Sitting still is more dangerous than being fat

March 23, 2015 (Updated: August 16, 2018)
Lily Moran

I have great news for every one of my dear sedentary, overweight, guilt-ridden, non-exercising readers.

Forget “exercising,” as in treadmill treading, weight lifting, jogging, water aerobics and all that. And forget 30 minutes a day, the usual prescribed minimum.

I know you’re saying, “But, Dr. Connealy, we all know exercise is essential for health. That’s not true now?”

Of course, that’s still true. But we all know how hard it is to reach that 30-minute per day bar.

That’s why I want to share with you a groundbreaking new study that shows you can add years to your life by doing simple things that are much less demanding.

Being sedentary and inactive is more dangerous than obesity

To measure the links between physical inactivity, obesity, and premature death, the study, published in the American Journal of Clinical Nutrition, studied data on 334,161 older men and women—normal, overweight and obese—over an average span of 12 years.

Data included measures of:

  • Height
  • Weight
  • Waist circumference
  • Self-assessed amount of physical activity

Researchers also tested subjects for strength, endurance, agility, balance and flexibility.

These all tend to decline as we age—a process that’s readily slowed or halted by healthy living, including physical activity.

The study looked at how both quality of life and length of life were affected by all of these factors.

It was no surprise to find that 7,074 deaths in the study subjects were attributable to obesity. We all know that obesity increases your risk for diabetes, heart problems, and other complications.

It was quite a surprise, however, to discover that 14,049 deaths—twice as many—were attributed to lack of physical activity.

Wait—inactivity is worse for us than obesity?

Yes. But don’t start with the jumping jacks yet.

Why You Should Be “Moderately Inactive”

The real news here is the finding that just a “modest increase” in physical activity can have significant health benefits.

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Take, for example, the just under one-quarter (22.7%) of participants who assessed themselves as inactive, i.e., who reported no recreational activity and a sedentary lifestyle.

The report estimates that physical activity equivalent to just a 20 minute brisk walk each day—burning between 90 and 110 calories, if you’re counting—will move people from the “inactive” to the “moderately inactive” group—and reduce their risk of premature death by 16 to 30%.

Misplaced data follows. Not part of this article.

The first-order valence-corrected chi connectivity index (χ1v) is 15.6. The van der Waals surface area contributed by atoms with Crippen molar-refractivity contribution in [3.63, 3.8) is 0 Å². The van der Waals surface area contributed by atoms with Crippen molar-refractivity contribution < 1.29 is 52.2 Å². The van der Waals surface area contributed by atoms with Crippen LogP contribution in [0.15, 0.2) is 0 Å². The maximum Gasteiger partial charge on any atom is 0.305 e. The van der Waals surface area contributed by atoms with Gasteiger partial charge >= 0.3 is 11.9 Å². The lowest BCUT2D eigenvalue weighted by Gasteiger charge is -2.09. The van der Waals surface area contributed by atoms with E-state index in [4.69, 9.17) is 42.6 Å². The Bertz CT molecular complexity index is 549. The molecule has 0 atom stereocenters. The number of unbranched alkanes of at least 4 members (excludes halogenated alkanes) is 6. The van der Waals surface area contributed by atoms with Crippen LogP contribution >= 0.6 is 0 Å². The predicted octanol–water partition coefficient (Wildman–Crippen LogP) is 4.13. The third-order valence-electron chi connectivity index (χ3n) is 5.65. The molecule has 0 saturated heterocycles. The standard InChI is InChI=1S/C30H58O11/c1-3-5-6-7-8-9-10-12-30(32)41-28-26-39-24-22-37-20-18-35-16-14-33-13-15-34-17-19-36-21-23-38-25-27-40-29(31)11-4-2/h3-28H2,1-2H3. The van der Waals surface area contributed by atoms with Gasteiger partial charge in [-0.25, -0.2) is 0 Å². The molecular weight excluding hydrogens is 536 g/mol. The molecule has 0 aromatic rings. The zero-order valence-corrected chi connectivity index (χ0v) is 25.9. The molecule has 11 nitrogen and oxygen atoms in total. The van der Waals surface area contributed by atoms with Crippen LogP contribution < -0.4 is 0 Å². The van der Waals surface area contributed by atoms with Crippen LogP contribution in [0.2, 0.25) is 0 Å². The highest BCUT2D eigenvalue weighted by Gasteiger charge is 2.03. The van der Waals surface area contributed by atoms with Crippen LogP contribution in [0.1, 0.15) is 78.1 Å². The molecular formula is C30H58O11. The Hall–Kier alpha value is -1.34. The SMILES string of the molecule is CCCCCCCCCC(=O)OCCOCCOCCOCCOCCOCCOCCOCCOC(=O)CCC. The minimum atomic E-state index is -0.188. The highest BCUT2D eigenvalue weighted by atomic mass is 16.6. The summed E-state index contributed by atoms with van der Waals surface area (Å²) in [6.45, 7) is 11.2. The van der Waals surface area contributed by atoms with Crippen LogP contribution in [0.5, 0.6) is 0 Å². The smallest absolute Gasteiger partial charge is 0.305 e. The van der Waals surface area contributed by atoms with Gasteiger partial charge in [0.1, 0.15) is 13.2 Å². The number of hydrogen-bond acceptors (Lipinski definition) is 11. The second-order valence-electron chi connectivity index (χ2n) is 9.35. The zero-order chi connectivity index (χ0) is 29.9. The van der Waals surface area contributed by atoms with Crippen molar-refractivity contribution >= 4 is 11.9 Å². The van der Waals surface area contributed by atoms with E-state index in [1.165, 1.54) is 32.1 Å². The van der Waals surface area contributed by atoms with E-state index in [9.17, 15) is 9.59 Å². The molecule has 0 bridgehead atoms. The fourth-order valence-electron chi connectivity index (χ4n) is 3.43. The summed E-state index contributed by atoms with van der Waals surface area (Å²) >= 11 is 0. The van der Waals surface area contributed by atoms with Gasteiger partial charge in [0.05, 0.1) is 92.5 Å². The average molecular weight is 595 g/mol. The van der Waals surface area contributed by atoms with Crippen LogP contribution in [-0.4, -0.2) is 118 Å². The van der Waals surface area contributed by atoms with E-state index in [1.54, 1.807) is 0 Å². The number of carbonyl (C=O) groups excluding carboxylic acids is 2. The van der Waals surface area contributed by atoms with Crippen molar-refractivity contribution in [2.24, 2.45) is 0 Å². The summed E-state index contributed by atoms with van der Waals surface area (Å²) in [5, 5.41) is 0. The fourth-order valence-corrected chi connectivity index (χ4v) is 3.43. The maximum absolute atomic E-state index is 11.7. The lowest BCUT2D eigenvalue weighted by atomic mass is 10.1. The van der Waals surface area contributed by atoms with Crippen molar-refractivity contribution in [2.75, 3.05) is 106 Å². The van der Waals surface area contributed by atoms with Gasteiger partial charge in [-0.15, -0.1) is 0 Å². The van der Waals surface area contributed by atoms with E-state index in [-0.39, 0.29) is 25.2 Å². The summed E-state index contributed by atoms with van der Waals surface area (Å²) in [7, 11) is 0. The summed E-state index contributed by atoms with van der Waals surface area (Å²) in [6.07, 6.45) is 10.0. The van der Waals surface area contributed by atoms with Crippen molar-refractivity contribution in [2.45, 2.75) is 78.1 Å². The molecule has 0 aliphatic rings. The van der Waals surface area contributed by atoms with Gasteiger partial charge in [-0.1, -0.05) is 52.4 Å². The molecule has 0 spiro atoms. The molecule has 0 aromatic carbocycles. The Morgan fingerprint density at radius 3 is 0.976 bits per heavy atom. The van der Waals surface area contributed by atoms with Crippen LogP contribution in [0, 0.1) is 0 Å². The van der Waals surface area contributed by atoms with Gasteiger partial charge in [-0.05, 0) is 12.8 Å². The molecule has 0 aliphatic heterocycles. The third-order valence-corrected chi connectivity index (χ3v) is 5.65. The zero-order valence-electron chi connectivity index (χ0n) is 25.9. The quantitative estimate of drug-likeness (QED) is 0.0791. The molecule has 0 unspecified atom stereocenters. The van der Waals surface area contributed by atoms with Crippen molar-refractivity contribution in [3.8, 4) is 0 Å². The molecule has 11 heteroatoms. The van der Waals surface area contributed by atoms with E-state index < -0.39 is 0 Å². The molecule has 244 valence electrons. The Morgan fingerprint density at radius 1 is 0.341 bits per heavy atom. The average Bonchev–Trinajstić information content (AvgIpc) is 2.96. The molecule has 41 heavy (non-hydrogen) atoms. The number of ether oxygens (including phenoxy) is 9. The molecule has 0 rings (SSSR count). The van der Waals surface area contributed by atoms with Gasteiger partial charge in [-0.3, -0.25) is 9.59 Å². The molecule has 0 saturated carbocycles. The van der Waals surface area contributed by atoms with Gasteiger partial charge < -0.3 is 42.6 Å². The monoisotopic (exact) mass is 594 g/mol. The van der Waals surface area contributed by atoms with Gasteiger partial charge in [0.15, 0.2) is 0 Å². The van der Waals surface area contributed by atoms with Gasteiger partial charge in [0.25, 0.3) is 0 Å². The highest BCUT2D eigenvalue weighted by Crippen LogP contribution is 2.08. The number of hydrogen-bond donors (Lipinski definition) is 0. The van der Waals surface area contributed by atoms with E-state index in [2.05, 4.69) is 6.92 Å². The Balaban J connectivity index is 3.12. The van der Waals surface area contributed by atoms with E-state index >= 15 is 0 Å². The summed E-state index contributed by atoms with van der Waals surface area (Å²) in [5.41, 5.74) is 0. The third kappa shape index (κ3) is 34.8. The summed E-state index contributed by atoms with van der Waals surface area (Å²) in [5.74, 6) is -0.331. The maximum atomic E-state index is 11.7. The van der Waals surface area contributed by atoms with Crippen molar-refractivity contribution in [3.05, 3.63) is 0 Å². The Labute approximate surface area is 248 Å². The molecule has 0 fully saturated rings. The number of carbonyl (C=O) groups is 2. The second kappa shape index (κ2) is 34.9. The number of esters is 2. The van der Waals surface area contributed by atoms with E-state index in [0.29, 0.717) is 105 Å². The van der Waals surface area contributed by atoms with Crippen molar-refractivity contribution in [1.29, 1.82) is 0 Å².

The risk reduction was greatest among normal-weight individuals, but overweight and even obese individuals also saw positive health benefits.

So don’t just sit there.

Let’s break these findings down.

First: Twenty minutes is the new minimum recommended time for daily physical activity.

Second: It doesn’t have to be 20 minutes straight. The minutes can be scattered throughout the day.

Third: A “modest increase” in physical activity can be as simple as being less sedentary. Even just standing up from a sitting position can do the job. The study recommends nine breaks for every hour you spend sitting. That means you simply stand up every, say, seven minutes.

Compared to 30 minutes of “real” exercise every day, this just isn’t a big ask.

Do you talk with friends and family on a cordless phone? Instead of sitting around yakking, walk around yakking. Does your phone sit right next to your favorite chair? Move it so you have to get up and walk to it to answer. Watching TV? You don’t have to cut down on your tube time, but when the commercials come on, get up and walk. Or just stand until your show comes back on.

What Do You Get?

Research shows conclusively that when you’re physically inactive, you have, compared to your active neighbors, friends, and family:

  • A greater risk of heart attacks and strokes
  • Higher blood pressure—itself a major risk factor for heart disease
  • A higher risk of developing some cancers
  • A greater chance of developing diabetes
  • A higher risk of osteoporosis, and therefore, fractures—up to half of all hip fractures could be avoided with regular physical activity
  • More risk of being overweight or obese, which then increases the risk of other medical conditions
  • More injuries and accidents than physically active people

Given all of that, of course I want you to exercise, and the gold standard is still 30 minutes a day of “real” exercise that gets your muscles moving and your pulse up at least a little bit. (Remember too—pushing your body even that little bit releases your feel-good endorphins, my favorite happy hormones.)

But believe me, I know how hard it can be. Sometimes every bone in my body tells me to lay back, hit the snooze button, and grab another ten minutes.

That’s why I’m really pleased I can pass along the news that doing the right thing just got easier.

So don’t just sit there. Stand up for longer life. And walk your way to better health.

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